by Matt Hayward
I’m often surprised at how small the buffer caches allocated to Oracle databases are. When I started as a DBA at Amazon in the early 2000′s, we were moving our Oracle databases to 32-bit Linux. I shudder to recall all the crazy things we used to do, such as fiddling with the stack address space, to get an SGA over 1.2 GB or so. It’s alarming to me that these techniques are still documented for Oracle 11gR2 – I hope no one is still doing this – if you are, you have my sympathies.
In 64-bit architectures, it would seem that there is no reason to have such a small buffer cache. RAM prices have dropped precipitously, the datasets within databases themselves have grown like kudzu. Nonetheless, I still find small Oracle buffer caches wherever I go. The median buffer cache size I observe in our customer base is 1,040 megabytes – which would fit in my 2002 32-bit Linux machine without too much bother.
Here is a histogram of customer buffer cache sizes I’ve encountered since 2011:
The implication of unchecked dataset growth and relatively static buffer cache sizes is that a smaller and smaller proportion of the database is cached. Here is a histogram showing the percentage of a database that can be cached, from the same customers as above (although here I’ve excluded databases smaller than 64 GB):
How much performance impact would increasing these tiny caches have? It is hard to say with certainty – but there are some clues. Oracle has a cache advice feature that populates the v$db_cache_advice table. This feature forecasts the reduction (or increase) in physical reads that would come from growing (or shrinking) the buffer cache. The table includes forecasts for buffer cache sizes up to around twice the current size.
The results are often shockingly non-linear, here is an example table from a customer database showing the forecast proportion of physical reads as the buffer cache increases to twice the current size of 928 MB:CACHE SIZE – MBPERCENTAGE OF PHYSICAL READS RELATIVE TO BASELINE928100%96099.91%1,04099.80%1,12099.72%1,20099.65%1,28099.59%1,36099.56%1,44099.52%1,52099.23%1,6006.43%
You can see that at around 1,600 MB of buffer cache physical reads drop off dramatically. Evidently, the working set of the database would basically fit inside 1,600 MB, but not 1,520 MB. Increasing our buffer cache from 928 to 1520 gets us basically nothing (less than 1% reduction in physical reads), while going from 1,520 to 1,600 would eliminate over 90% of physical reads.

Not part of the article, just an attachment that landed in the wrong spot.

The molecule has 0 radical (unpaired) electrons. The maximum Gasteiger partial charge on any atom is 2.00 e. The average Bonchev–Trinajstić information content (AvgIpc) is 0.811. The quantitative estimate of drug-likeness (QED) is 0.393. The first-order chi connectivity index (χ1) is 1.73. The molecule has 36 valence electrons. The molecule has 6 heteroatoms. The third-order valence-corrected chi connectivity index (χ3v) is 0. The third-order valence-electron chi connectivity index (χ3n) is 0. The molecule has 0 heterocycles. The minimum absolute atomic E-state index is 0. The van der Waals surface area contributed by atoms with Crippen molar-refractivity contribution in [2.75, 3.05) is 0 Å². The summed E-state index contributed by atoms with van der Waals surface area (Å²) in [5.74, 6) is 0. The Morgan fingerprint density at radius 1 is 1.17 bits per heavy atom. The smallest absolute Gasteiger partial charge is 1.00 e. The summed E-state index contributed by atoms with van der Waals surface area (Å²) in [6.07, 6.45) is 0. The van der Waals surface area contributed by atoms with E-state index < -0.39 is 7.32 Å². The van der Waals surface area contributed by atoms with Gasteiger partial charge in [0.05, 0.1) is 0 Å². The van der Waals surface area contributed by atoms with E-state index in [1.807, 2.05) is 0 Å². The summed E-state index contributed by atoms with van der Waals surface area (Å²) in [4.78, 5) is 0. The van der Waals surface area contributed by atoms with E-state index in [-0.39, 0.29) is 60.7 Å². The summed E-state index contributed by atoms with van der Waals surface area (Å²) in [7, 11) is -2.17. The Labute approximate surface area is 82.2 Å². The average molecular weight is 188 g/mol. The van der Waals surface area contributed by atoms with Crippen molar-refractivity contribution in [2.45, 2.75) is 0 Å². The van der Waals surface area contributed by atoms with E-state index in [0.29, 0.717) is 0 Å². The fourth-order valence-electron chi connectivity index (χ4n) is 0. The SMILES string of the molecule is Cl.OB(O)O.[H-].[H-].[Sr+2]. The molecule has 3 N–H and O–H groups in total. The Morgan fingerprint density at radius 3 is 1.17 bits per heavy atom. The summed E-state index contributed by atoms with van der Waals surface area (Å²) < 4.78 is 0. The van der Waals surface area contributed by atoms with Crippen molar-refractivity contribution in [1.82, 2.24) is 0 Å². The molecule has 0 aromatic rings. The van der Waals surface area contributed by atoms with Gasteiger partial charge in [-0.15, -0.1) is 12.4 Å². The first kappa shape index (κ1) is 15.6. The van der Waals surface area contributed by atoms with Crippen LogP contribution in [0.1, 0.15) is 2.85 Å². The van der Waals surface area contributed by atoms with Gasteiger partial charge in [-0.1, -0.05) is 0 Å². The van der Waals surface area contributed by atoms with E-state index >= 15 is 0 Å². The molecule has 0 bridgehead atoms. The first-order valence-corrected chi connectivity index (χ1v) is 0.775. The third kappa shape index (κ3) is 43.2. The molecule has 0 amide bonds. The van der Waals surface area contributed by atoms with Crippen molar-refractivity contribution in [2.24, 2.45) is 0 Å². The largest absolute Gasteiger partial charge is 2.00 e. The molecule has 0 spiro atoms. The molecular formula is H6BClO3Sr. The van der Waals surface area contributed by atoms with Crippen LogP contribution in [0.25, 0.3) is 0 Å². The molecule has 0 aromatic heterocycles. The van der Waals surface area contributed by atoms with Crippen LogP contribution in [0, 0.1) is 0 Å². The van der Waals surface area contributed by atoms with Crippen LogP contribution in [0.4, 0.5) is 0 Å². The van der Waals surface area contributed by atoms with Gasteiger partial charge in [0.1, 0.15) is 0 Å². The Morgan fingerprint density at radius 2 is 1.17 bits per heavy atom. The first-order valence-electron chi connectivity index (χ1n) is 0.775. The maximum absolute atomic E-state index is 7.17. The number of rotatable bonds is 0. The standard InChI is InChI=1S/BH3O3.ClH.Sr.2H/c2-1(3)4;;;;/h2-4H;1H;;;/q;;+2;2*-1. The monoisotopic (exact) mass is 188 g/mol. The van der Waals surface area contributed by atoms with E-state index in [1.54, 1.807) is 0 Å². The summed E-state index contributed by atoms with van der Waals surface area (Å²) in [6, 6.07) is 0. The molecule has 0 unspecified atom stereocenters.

When I look at the output from v$db_cache_advice on customer databases I see a wide range of impacts from doubling the buffer cache, from basically no impact, to eliminating pretty much all read I/O:
It’s hard to know exactly what the working set size of a database will be, and you can see from the table above that the differences between caching nearly the entire working set and the entire working set can be enormous. As discussed in a prior blog post, reads accounted for 87% of database I/O on the sample I have access to.
Of course, an upper bound on the size of the working set would be the size of the database.
Why wouldn’t you just cache the entire database?
Doing so would eliminate ~87% of database I/O to the SAN in typical cases.
One obvious reason is cost. Assuming I’m interpreting this price list correctly, the cost difference for a single storage engine in a VMAX 40K with 48 GB of RAM, versus one with 256 GB of RAM, is $222,165 – or $1.04 per megabyte. It’s not likely you’ll be able to spend a cool million in order to cache your 1 TB database.
Delphix uses cheap server RAM to cache database data. HP, Cisco, and Dell all offer servers that can house 1 TB or more of RAM. You can price out a Dell PowerEdge M820 with 32 cores and 1.0 TB or RAM for around $45,000.
Delphix’s cache consolidation feature stretches that server RAM a long way, getting much more benefit than you would if you placed it in the database servers themselves. Just as Delphix consolidates shared physical storage blocks among the databases it manages, it’s cache also consolidates the blocks in memory.
Consider a typical scenario with a ~1 TB production database, that has several copies for:
Offloading production reports
If each of these copies were managed by the same Delphix Server with 1 TB of RAM, you would be able to cache the entire working set for all the systems:
As an aside, another nice feature of this kind of caching is that each database benefits from the warm Delphix cache created by the others.
vSphere 5.1 has a 1 TB limit for the RAM available to a single VM. Because Delphix is deployed as a virtual machine, it also inherits this 1 TB limit on its cache size.
This 1 TB limit is not very constraining as it turns out. 72% of databases I see at our customers are 1 TB or less, so this approach can cache the entirety of a substantial portion of all databases out there.
A decade ago RAM was expensive and 32 bit architectures (when used) limited Oracle buffer cache sizes. Despite exponential decreases in the cost of RAM, and the elimination of architectural barriers to assigning more RAM to Oracle, buffer cache sizes remain tiny as a proportion of the total database size.
Delphix’s consolidated cache feature combined with the low cost of server RAM makes it possible to put entire non-production database environments in cache at modest prices.